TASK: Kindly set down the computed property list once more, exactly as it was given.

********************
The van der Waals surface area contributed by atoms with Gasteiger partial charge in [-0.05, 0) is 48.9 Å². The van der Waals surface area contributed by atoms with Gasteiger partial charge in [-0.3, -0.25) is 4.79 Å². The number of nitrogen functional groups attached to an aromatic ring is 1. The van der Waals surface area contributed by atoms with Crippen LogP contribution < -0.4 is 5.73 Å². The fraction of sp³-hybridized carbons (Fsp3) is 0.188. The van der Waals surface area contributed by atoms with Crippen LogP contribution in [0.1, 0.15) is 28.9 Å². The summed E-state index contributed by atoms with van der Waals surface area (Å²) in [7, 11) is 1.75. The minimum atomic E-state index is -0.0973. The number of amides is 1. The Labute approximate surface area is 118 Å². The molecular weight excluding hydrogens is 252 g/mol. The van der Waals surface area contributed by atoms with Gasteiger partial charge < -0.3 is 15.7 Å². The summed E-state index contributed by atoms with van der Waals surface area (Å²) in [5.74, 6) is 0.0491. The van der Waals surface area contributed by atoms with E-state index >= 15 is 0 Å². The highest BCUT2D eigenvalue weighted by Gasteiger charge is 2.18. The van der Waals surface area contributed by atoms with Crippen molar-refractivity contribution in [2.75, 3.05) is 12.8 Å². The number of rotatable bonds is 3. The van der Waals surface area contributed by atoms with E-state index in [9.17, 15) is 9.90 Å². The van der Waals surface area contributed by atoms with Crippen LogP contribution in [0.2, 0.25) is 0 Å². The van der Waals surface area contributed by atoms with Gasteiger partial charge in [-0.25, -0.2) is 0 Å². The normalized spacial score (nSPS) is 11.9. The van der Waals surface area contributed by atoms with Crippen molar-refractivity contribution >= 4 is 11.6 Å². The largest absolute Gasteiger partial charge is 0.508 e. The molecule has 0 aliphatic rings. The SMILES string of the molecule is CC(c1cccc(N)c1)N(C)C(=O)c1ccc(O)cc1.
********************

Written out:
The van der Waals surface area contributed by atoms with Gasteiger partial charge in [-0.05, 0) is 48.9 Å². The van der Waals surface area contributed by atoms with Gasteiger partial charge in [-0.3, -0.25) is 4.79 Å². The number of nitrogen functional groups attached to an aromatic ring is 1. The van der Waals surface area contributed by atoms with Crippen LogP contribution < -0.4 is 5.73 Å². The fraction of sp³-hybridized carbons (Fsp3) is 0.188. The van der Waals surface area contributed by atoms with Crippen LogP contribution in [0.1, 0.15) is 28.9 Å². The summed E-state index contributed by atoms with van der Waals surface area (Å²) in [7, 11) is 1.75. The minimum atomic E-state index is -0.0973. The number of amides is 1. The Labute approximate surface area is 118 Å². The molecular weight excluding hydrogens is 252 g/mol. The van der Waals surface area contributed by atoms with Gasteiger partial charge < -0.3 is 15.7 Å². The summed E-state index contributed by atoms with van der Waals surface area (Å²) in [5.74, 6) is 0.0491. The van der Waals surface area contributed by atoms with E-state index >= 15 is 0 Å². The highest BCUT2D eigenvalue weighted by Gasteiger charge is 2.18. The van der Waals surface area contributed by atoms with Crippen molar-refractivity contribution in [2.75, 3.05) is 12.8 Å². The number of rotatable bonds is 3. The van der Waals surface area contributed by atoms with E-state index in [9.17, 15) is 9.90 Å². The van der Waals surface area contributed by atoms with Crippen LogP contribution in [0.2, 0.25) is 0 Å². The van der Waals surface area contributed by atoms with Gasteiger partial charge in [-0.25, -0.2) is 0 Å². The normalized spacial score (nSPS) is 11.9. The van der Waals surface area contributed by atoms with Crippen molar-refractivity contribution >= 4 is 11.6 Å². The largest absolute Gasteiger partial charge is 0.508 e. The molecule has 0 aliphatic rings. The SMILES string of the molecule is CC(c1cccc(N)c1)N(C)C(=O)c1ccc(O)cc1.